These campaigns were more about enumerating the actors of public relations than diffusing political power. They expressed a public, they didn’t try to involve them. And I think that’s how we can the recent scientific community based campaigns too; they don’t seem to have any particular interest in finding new opinions, just show there are people who have the same opinion as them. They didn’t want new questions, just more people to sign up to their answers. This isn’t necessarily a bad thing – we can have public campaigns as well as public debate – as long as we recognise what we are looking at.

That said, I think it’s fair to say that both Libel reform and Science is Vital picked up a lot of expertise along with the more passive clickativist support: Lawyers, lobbyists, designers, programmers. In that respect it’s a different from the slicker professionalised projects we’ve seen from environmental campaigners.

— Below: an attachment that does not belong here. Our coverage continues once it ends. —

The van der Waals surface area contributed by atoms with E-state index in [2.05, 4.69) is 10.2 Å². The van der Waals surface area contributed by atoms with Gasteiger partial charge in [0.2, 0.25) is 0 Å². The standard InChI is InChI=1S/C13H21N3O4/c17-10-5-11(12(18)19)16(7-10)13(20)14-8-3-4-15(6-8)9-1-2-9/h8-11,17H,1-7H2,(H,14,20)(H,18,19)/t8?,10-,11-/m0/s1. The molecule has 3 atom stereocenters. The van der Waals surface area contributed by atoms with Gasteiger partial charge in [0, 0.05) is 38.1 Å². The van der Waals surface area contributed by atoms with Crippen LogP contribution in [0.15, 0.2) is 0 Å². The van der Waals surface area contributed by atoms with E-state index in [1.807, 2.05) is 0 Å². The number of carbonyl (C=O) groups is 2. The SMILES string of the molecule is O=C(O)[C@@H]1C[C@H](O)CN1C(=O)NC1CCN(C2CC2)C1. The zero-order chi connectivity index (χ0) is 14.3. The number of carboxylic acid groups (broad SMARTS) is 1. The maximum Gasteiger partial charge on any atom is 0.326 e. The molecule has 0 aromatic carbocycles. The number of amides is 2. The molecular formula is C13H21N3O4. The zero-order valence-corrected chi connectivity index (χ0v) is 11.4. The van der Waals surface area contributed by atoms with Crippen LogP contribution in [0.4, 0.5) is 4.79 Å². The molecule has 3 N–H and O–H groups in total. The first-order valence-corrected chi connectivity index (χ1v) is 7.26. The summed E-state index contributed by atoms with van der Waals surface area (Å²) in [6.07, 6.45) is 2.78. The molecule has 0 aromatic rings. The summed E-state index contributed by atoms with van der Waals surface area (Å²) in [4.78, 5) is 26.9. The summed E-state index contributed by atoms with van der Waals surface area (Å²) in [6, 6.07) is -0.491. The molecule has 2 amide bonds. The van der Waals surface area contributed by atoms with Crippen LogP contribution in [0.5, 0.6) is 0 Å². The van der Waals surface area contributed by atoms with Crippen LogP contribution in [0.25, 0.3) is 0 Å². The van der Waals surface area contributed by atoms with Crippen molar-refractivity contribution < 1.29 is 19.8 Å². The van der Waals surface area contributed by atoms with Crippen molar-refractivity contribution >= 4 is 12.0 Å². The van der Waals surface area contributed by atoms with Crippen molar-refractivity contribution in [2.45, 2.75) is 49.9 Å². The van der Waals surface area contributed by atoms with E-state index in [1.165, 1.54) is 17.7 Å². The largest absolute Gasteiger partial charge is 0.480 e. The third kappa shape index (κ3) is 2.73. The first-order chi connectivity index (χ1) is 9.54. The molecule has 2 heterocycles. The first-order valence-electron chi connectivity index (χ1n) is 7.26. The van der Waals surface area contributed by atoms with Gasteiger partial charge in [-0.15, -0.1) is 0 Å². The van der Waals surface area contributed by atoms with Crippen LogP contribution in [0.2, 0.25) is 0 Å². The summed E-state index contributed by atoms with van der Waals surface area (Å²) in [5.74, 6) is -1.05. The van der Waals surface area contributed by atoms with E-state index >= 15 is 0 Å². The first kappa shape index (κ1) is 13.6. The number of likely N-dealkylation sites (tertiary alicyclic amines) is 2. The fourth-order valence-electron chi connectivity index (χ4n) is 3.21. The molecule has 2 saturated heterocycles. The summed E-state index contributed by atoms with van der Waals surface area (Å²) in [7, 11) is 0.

It also strikes me that All Trials is especially interesting because it’s about publicizing absence of evidence and saying a bit of the medical science is broken. It’s being open about problems, albeit in a rather tightly framed way. And I think there’s a lot of potential there. I’m just not sure I’ve seen it realised yet.

There’s a nuclear missile on the roof above a vintage clothes shop on the Holloway Road…

There’s a nuclear missile on the roof above a vintage clothes shop on the Holloway Road. You have to look carefully, but it’s there. It’s that egg-like object in the photo above. Or at least that’s the top of it, the red thing next to it is the base.

No, it’s nothing to do with our upcoming sports extravaganza. It’s been there for years. It’s also bloody heavy, though it’s well over a decade since I handled the thing. It’s not a real nuclear missile. It’s a model. It belongs to CND, whose offices are also above said vintage clothes shop. They have an inflatable one these days, but the “missile” used to tour round the country every summer as a way of taking military technology to the people. Or at least it took a talking point for discussing such objects, in absence of the real thing. It’s not like the MoD are going to let CND play with an actual one.